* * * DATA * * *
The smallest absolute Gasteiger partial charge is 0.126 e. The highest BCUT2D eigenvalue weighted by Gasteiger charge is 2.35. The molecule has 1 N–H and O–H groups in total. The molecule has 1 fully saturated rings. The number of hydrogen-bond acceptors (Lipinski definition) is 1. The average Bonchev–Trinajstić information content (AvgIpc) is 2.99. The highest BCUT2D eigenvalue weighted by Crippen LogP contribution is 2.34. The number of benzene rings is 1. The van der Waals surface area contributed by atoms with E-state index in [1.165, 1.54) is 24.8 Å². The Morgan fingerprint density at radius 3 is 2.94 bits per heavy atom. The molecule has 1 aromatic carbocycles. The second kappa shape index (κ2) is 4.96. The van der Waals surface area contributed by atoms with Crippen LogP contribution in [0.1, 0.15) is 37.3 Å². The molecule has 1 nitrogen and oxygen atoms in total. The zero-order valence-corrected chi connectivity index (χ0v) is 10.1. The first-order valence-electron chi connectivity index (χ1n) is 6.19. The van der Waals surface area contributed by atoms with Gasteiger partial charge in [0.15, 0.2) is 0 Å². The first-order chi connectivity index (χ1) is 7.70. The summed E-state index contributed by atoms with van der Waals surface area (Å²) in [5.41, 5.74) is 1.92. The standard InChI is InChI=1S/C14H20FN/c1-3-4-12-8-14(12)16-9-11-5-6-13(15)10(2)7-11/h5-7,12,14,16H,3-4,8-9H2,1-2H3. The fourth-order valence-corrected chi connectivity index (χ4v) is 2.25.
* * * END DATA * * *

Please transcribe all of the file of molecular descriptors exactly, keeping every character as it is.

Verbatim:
The smallest absolute Gasteiger partial charge is 0.126 e. The highest BCUT2D eigenvalue weighted by Gasteiger charge is 2.35. The molecule has 1 N–H and O–H groups in total. The molecule has 1 fully saturated rings. The number of hydrogen-bond acceptors (Lipinski definition) is 1. The average Bonchev–Trinajstić information content (AvgIpc) is 2.99. The highest BCUT2D eigenvalue weighted by Crippen LogP contribution is 2.34. The number of benzene rings is 1. The van der Waals surface area contributed by atoms with E-state index in [1.165, 1.54) is 24.8 Å². The Morgan fingerprint density at radius 3 is 2.94 bits per heavy atom. The molecule has 1 aromatic carbocycles. The second kappa shape index (κ2) is 4.96. The van der Waals surface area contributed by atoms with Crippen LogP contribution in [0.1, 0.15) is 37.3 Å². The molecule has 1 nitrogen and oxygen atoms in total. The zero-order valence-corrected chi connectivity index (χ0v) is 10.1. The first-order valence-electron chi connectivity index (χ1n) is 6.19. The van der Waals surface area contributed by atoms with Gasteiger partial charge in [0.15, 0.2) is 0 Å². The first-order chi connectivity index (χ1) is 7.70. The summed E-state index contributed by atoms with van der Waals surface area (Å²) in [5.41, 5.74) is 1.92. The standard InChI is InChI=1S/C14H20FN/c1-3-4-12-8-14(12)16-9-11-5-6-13(15)10(2)7-11/h5-7,12,14,16H,3-4,8-9H2,1-2H3. The fourth-order valence-corrected chi connectivity index (χ4v) is 2.25.